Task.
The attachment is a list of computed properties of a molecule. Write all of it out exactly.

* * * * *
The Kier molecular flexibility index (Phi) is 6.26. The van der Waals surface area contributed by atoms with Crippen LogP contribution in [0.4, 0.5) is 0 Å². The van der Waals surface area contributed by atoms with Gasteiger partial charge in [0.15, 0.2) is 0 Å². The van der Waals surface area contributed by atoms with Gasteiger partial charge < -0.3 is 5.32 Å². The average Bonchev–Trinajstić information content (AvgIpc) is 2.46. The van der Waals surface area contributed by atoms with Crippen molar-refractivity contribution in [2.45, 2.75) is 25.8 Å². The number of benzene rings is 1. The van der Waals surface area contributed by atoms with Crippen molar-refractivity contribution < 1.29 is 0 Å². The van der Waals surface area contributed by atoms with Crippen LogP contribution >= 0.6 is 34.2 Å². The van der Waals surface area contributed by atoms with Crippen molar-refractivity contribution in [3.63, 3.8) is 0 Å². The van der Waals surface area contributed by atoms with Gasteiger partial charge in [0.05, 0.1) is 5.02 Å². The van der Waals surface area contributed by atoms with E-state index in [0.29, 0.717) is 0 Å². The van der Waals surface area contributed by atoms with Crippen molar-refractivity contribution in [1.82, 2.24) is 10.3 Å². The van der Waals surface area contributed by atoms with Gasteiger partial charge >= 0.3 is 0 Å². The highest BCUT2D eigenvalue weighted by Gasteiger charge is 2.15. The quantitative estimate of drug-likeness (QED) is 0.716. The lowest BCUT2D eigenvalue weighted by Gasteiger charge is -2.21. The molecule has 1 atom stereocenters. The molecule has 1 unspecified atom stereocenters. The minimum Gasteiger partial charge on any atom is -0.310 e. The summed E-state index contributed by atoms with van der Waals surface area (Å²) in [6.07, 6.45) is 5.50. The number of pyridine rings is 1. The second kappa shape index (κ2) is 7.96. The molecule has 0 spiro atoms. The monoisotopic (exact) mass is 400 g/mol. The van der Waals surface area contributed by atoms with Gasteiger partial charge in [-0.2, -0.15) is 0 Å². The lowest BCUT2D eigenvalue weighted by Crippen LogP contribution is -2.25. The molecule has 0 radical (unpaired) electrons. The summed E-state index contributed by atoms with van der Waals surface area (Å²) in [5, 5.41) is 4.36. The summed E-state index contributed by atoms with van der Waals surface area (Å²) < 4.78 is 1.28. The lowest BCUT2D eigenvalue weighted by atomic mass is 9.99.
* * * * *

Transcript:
The Kier molecular flexibility index (Phi) is 6.26. The van der Waals surface area contributed by atoms with Crippen LogP contribution in [0.4, 0.5) is 0 Å². The van der Waals surface area contributed by atoms with Gasteiger partial charge in [0.15, 0.2) is 0 Å². The van der Waals surface area contributed by atoms with Gasteiger partial charge < -0.3 is 5.32 Å². The average Bonchev–Trinajstić information content (AvgIpc) is 2.46. The van der Waals surface area contributed by atoms with Crippen molar-refractivity contribution in [2.45, 2.75) is 25.8 Å². The number of benzene rings is 1. The van der Waals surface area contributed by atoms with Crippen molar-refractivity contribution < 1.29 is 0 Å². The van der Waals surface area contributed by atoms with Crippen LogP contribution >= 0.6 is 34.2 Å². The van der Waals surface area contributed by atoms with Crippen molar-refractivity contribution in [3.63, 3.8) is 0 Å². The van der Waals surface area contributed by atoms with Gasteiger partial charge in [0.05, 0.1) is 5.02 Å². The van der Waals surface area contributed by atoms with E-state index in [0.29, 0.717) is 0 Å². The van der Waals surface area contributed by atoms with Crippen molar-refractivity contribution in [1.82, 2.24) is 10.3 Å². The van der Waals surface area contributed by atoms with Gasteiger partial charge >= 0.3 is 0 Å². The highest BCUT2D eigenvalue weighted by Gasteiger charge is 2.15. The quantitative estimate of drug-likeness (QED) is 0.716. The lowest BCUT2D eigenvalue weighted by Gasteiger charge is -2.21. The molecule has 1 atom stereocenters. The molecule has 1 unspecified atom stereocenters. The minimum Gasteiger partial charge on any atom is -0.310 e. The summed E-state index contributed by atoms with van der Waals surface area (Å²) in [6.07, 6.45) is 5.50. The number of pyridine rings is 1. The second kappa shape index (κ2) is 7.96. The molecule has 0 spiro atoms. The monoisotopic (exact) mass is 400 g/mol. The van der Waals surface area contributed by atoms with Gasteiger partial charge in [-0.2, -0.15) is 0 Å². The lowest BCUT2D eigenvalue weighted by Crippen LogP contribution is -2.25. The molecule has 0 radical (unpaired) electrons. The summed E-state index contributed by atoms with van der Waals surface area (Å²) in [5, 5.41) is 4.36. The summed E-state index contributed by atoms with van der Waals surface area (Å²) < 4.78 is 1.28. The lowest BCUT2D eigenvalue weighted by atomic mass is 9.99.